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After six successful high and mid-range Walkman phones and about 3 million units sold, it was the right time for Sony Ericsson to introduce a lower-end model, which should help the company increase its shares in that market segment.

The W300 is a quad-band phone with EDGE, 262k color TFT internal and orange colored monochrome external displays. Looking at the design, the W300 and the other just announced Z530 are very similar with the W300 being the first Walkman in clamshell design. A unique design feature of the W300 is a very cool looking Orange music control key placed in the hinge.

W300 and Z530 (last pic)

Being a lower-level phone, the W300 lacks mega pixel camera like the W600, and has only 20 MB of internal memory. Nevertheless, a 256 MB of Memory Stick Micro flash is included in the sales package, in addition to the stereo headset.

Overall, Sony Ericsson has done an excellent job in combining design and features. The phone should be very affordable but still bring the Walkman experience to the masses. Expected release is around the end of Q2.

K510 and K310 are the last new devices announced and showcased during the press event in New York. We have to apologize, but due to some technical difficulties, we could not get any live shots of those phones.

The K510 is a mid-range bar-styled phone with 1.3 mega pixel camera, 262k color TFT display, tri-band GSM with no EDGE support and Bluetooth.
K310 an entry-level with has similar to K510's dimensions, but lacks Bluetooth and is with VGA camera only. Both devices have basic features like speakerphone, JAVA, media players and voice dialing. Full HTML browsing and RSS feed reading are also supported.


Both phones should be released in the US in Q2.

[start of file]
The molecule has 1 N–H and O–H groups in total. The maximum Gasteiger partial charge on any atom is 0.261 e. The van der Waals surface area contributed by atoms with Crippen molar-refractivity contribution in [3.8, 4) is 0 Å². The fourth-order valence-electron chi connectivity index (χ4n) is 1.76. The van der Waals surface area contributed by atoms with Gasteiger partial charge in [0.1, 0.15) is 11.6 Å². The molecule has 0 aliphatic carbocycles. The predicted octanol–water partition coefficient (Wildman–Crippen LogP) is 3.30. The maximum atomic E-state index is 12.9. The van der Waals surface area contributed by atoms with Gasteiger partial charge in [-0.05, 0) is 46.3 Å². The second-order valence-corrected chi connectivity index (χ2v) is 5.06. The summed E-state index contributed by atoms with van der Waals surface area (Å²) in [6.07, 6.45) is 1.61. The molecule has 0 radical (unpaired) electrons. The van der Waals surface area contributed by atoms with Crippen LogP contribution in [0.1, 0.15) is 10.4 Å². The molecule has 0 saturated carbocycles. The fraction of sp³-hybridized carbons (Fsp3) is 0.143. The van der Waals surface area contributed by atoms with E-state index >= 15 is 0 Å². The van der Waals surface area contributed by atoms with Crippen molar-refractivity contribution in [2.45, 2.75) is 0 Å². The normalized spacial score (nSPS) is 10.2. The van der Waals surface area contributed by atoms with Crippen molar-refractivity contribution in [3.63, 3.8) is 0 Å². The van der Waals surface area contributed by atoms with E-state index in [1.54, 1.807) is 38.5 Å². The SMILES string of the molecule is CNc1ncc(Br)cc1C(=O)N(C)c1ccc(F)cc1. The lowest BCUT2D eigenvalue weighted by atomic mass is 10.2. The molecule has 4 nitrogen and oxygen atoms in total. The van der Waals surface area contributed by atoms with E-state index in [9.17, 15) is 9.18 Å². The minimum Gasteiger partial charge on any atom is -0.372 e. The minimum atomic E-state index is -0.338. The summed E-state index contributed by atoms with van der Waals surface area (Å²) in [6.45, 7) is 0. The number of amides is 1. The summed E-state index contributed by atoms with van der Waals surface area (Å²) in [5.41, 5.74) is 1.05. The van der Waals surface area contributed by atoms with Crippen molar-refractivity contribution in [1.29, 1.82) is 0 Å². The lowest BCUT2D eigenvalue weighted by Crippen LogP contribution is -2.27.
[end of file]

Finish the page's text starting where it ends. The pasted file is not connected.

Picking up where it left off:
If everyone is talking about your just released super-duper (and lower end) models, why not use the moment to have a few accessories also announced? By few, we mean three new headsets and one car accessory kit.

HBH-GV435 is a behind-the-ear style, discreetly hiding most of the device. During out testing of headsets, we came to the conclusion that this particular style of headset are the most comfortable to wear for prolonged periods of time. DSP should help increase the sound clarity and automatically adjusts the volume depending on surroundings. Bluetooth 2.0 support also should guarantee the best and most stable link between the headset and the phone possible.


The rated talk time is 8 hours, with about 300 hours (12 days) of stand-by. Not one of the lightest headsets our there, the HBH-GV435 is about 0.63 oz (18g).

HBH-IV835 also features DSP and Bluetooth 2.0, but in the in-the-ear push-in style. The gripe we have with such headsets is that they are not comfortable to wear for very long. Short conversations are fine, but since your ear canal has to hold the headset in place, it gets irritated very fast.
Because of its smaller size and weight (0.35oz or 10g), the talk time is only 3.5 hours, with up to 160 hours of stand-by.


HBH-PV705 is an entry level (no DSP), clip-on headset. It offers 12 hours of talk time, with 300 hours of stand-by.


The HBH-PV705 and the HBH-GV435 will be available to consumers in Q3, while the HBH-IV835 will start shipping in mid-Q2.

HCB-100 is a visor's mounted car bluetooth speakerphone. It will offer 20 hours of talk time and up to 600 hours of stand-by. The unit has a small boom on its side which can be flipped down for increased outgoing sound quality. Because of its contemporary design, the speakerphone can be as well used in the office.